- Review Article
Axillary Treatment for Operable Primary Breast Cancer
Background: Axillary surgery is an established part of the management of primary breast cancer. It provides staging information to guide adjuvant therapy and potentially local control of axillary disease. Several alternative approaches to axillary surgery are available, most of which aim to spare a proportion of women the morbidity of complete axillary dissection.
Objectives: To assess the benefits and harms of alternative approaches to axillary surgery (including omitting such surgery altogether) in terms of overall survival; local, regional and distant recurrences; and adverse events.
Search methods: We searched the Cochrane Breast Cancer Group Specialised Register, MEDLINE, Pre-MEDLINE, Embase, CENTRAL, the World Health Organization International Clinical Trials Registry Platform and ClinicalTrials.gov on 12 March 2015 without language restrictions. We also contacted study authors and checked reference lists.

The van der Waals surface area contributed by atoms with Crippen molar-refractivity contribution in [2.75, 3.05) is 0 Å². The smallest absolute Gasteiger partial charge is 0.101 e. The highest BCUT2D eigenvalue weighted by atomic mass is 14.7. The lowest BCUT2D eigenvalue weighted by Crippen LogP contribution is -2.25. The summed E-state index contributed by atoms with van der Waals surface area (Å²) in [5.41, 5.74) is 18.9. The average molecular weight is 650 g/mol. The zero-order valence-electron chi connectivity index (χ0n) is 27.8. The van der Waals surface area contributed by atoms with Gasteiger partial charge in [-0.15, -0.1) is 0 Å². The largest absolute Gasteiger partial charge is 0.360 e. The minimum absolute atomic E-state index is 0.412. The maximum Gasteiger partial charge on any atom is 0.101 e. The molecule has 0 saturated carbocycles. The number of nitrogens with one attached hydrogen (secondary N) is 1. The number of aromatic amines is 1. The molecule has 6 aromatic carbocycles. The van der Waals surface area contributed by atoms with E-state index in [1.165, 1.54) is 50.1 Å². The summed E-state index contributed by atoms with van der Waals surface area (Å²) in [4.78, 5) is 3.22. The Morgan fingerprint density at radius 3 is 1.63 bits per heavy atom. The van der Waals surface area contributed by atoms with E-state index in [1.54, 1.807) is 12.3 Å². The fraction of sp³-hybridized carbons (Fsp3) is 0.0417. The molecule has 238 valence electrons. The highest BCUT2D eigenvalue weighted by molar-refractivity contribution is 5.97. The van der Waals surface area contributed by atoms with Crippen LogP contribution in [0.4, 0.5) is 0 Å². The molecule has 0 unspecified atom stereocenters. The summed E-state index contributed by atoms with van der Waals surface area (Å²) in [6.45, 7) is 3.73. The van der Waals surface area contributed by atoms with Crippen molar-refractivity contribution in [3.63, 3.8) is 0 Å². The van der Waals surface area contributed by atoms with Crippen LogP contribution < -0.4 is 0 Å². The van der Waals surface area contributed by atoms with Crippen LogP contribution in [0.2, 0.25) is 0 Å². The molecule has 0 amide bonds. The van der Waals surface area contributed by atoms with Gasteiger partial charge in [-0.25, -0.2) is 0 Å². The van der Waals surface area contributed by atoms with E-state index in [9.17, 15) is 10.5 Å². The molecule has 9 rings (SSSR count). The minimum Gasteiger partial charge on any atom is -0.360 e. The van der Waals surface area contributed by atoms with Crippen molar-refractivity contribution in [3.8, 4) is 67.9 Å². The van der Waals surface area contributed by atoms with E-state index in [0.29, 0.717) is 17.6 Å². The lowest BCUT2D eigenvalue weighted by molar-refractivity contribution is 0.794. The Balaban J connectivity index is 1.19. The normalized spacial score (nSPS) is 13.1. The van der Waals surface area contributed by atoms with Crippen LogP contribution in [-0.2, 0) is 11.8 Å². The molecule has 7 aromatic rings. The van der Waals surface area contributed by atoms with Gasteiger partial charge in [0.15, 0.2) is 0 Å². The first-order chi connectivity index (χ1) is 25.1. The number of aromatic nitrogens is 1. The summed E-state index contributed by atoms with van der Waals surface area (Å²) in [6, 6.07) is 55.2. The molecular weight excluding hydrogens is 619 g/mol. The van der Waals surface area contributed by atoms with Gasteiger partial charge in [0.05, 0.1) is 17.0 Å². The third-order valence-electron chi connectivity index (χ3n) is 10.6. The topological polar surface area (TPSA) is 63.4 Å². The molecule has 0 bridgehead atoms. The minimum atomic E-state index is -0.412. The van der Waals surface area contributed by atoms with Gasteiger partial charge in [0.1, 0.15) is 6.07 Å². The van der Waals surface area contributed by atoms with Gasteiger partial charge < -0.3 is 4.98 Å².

Selection criteria: Randomised controlled trials (RCTs) including women with clinically defined operable primary breast cancer conducted to compare axillary lymph node dissection (ALND) with no axillary surgery, axillary sampling or sentinel lymph node biopsy (SLNB); RCTs comparing axillary sampling with SLNB or no axillary surgery; RCTs comparing SLNB with no axillary surgery; and RCTs comparing ALND with or without radiotherapy (RT) versus RT alone.
Data collection and analysis: Two review authors independently assessed each potentially relevant trial for inclusion. We independently extracted outcome data, risk of bias information and study characteristics from all included trials. We pooled data according to trial interventions, and we used hazard ratios (HRs) for time-to-event outcomes and odds ratios (OR) for binary outcomes.